So you decided to take your MBA and now you’re maybe wondering (or getting anxious, perhaps?) what your new life will be like. Once you enter b-school, you’ll be overwhelmed with new concepts like Balancing Loops, Capitalism 3.0, Monte Carlo Simulation, and many more, which hopefully won’t keep you up at night (but to be honest, there is a high probability of that happening!).
To prepare you for the upcoming 16 months in AIM, here are eight books you could read (operative word being COULD).
Truth and Lies About Why We Buy
Author: Martin Lindstrom
Claim to fame: Martin Lindstrom is “one of the world’s most respected marketing gurus.” He is on the road 300 days a year to do consulting work for some of the biggest companies in the world.
What about this book: It’s a presentation of a 3-year, $7 million neuromarketing study about how people buy. With so many information being presented to consumers today, Lindstrom uncovers the journey of people’s buying decisions through the marriage of science and marketing.
Why this book: It will be helpful for Marketing class – you may find yourself in a discussion of how marketers influence customers by Prof. Cruz’s magic three words: cognitive, affective, behavioral. If you are aspiring to be in a marketing career track, this book might give you a new way of understanding what consumers want or save you a portion of that marketing budget you would allocate on TV product placement in the future.
2. Zero to One
Notes on Startups, or How to Build the Future
Author: Peter Thiel with Blake Masters
Claim to fame: He co-founded PayPal in 1998 and led it as CEO, taking it public in 2002. He has provided early funding for Facebook, SpaceX, LinkedIn, Yelp, and dozens of successful technology startups.
What about this book: Thiel talks about his observed patterns of successful entrepreneurship. The book is all about building companies that create new things. It also contains revised class notes that Blake Masters, a student in Standford Law School back in 2012, taken from Thiel’s class “Computer Science 183: Startup.” (Apparently, an internet sensation.)
Why this book: If you are thinking of building a startup business, then it might be worth your time. It was a recommended read by two of the most popular startup builders we know today: Mark Zuckerberg and Elon Musk. Although it does not offer a formula for success, it does point out principles entrepreneurs must think about. At AIM, this may complement well with the subject Development of Enterprise.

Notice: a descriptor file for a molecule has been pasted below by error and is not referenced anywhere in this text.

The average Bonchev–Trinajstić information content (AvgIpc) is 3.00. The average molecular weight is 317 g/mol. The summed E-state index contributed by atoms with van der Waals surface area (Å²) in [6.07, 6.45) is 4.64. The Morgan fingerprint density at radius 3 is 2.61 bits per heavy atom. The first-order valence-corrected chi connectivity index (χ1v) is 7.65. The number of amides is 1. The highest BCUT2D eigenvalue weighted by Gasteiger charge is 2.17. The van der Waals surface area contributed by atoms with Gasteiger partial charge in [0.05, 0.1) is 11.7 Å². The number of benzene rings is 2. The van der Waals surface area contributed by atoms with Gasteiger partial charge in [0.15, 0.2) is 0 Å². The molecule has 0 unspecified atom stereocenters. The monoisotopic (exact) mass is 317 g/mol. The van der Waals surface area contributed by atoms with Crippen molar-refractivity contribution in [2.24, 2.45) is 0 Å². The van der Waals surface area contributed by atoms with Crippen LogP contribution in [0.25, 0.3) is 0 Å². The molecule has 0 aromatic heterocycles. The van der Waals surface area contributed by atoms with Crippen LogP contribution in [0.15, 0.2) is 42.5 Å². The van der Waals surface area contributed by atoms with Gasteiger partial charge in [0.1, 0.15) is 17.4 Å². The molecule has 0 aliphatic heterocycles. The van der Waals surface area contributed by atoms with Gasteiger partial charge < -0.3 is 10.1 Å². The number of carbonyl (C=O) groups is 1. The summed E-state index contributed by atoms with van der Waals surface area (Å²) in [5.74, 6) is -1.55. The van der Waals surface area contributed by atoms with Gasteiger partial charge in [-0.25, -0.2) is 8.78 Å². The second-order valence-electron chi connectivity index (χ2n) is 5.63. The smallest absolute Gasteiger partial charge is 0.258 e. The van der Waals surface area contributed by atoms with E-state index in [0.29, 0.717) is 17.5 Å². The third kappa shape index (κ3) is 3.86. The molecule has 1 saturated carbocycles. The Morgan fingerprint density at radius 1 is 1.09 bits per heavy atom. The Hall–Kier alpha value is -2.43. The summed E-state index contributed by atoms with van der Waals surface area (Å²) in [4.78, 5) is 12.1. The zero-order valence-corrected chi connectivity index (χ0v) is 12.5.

3. The Outsiders
Eight Unconventional CEOs and their Radically Rational Blueprint for Success
Author: William N. Thorndike, Jr.
Claim to fame: He is the founder of Boston-based private equity firm Housatonic Partners, which manages $1 billion.
What about this book: After 8 years of research and interviews, Thorndike presents 8 CEOs who were not the charismatic visionary types but were very pragmatic when it comes to capital allocation.
Why this book: If you didn’t understand what capital allocation meant, then this is a book made for you! Finance is 4 units for MBA students in AIM which means familiarizing yourself with terms such as hurdle rate, stock buyback, and returns and risks will get you in and ahead of the game. Thorndike offers a checklist in making effective resource allocation at the book’s epilogue. (My advise: Don’t skip ahead when you know nothing about Finance, Jon Snow.)
4. Good to Great
Why Some Companies Make the Leap and Others Don’t
Author: Jim Collins
Claim to fame: He has authored or coauthored six books that have sold in total more than 10 million copies worldwide and he is a recipient of the Distinguished Teaching Award from Stanford University Graduate School of Business in 1992 when he was still a faculty member.
What about this book: Collins and his 20-member research team analyzed the histories of 28 companies and discovered the key to become a great company. The book was inspired by a conversation with Bill Meehan, then managing director of McKinsey & Company who told him his previous book Built to Last was useless.
Why this book: It will be useful for your Strategy Class. It details the distinguishing factors of companies who made the leap compared to those who failed to leap or sustain their greatness. This book will present the timeless principles that can be applied to any organization. You can thank me when you start discussing concepts of “hardware, software, liveware” and “robustness” in class.